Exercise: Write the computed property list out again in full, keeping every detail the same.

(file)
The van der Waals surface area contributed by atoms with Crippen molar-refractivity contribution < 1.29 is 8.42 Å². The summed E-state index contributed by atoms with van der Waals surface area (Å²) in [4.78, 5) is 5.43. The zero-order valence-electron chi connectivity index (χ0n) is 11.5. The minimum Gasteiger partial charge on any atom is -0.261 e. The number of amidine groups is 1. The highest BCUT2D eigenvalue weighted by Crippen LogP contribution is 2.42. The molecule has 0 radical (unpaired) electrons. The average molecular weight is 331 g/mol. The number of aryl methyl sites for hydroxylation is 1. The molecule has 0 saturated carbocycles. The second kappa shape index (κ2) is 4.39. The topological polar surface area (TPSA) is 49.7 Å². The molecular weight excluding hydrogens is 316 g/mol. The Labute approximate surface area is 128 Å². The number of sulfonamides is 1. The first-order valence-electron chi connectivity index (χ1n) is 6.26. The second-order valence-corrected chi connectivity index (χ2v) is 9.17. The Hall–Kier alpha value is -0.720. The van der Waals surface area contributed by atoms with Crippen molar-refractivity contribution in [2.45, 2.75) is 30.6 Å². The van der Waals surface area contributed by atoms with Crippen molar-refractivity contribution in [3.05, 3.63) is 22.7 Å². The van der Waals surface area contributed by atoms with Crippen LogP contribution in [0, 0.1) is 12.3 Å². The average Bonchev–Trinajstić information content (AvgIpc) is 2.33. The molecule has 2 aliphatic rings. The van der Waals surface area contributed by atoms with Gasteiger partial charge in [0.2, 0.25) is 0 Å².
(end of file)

The van der Waals surface area contributed by atoms with Crippen molar-refractivity contribution < 1.29 is 8.42 Å². The summed E-state index contributed by atoms with van der Waals surface area (Å²) in [4.78, 5) is 5.43. The zero-order valence-electron chi connectivity index (χ0n) is 11.5. The minimum Gasteiger partial charge on any atom is -0.261 e. The number of amidine groups is 1. The highest BCUT2D eigenvalue weighted by Crippen LogP contribution is 2.42. The molecule has 0 radical (unpaired) electrons. The average molecular weight is 331 g/mol. The number of aryl methyl sites for hydroxylation is 1. The molecule has 0 saturated carbocycles. The second kappa shape index (κ2) is 4.39. The topological polar surface area (TPSA) is 49.7 Å². The molecular weight excluding hydrogens is 316 g/mol. The Labute approximate surface area is 128 Å². The number of sulfonamides is 1. The first-order valence-electron chi connectivity index (χ1n) is 6.26. The second-order valence-corrected chi connectivity index (χ2v) is 9.17. The Hall–Kier alpha value is -0.720. The van der Waals surface area contributed by atoms with Crippen molar-refractivity contribution in [2.45, 2.75) is 30.6 Å². The van der Waals surface area contributed by atoms with Crippen molar-refractivity contribution in [3.05, 3.63) is 22.7 Å². The van der Waals surface area contributed by atoms with Crippen LogP contribution in [0, 0.1) is 12.3 Å². The average Bonchev–Trinajstić information content (AvgIpc) is 2.33. The molecule has 2 aliphatic rings. The van der Waals surface area contributed by atoms with Gasteiger partial charge in [0.2, 0.25) is 0 Å².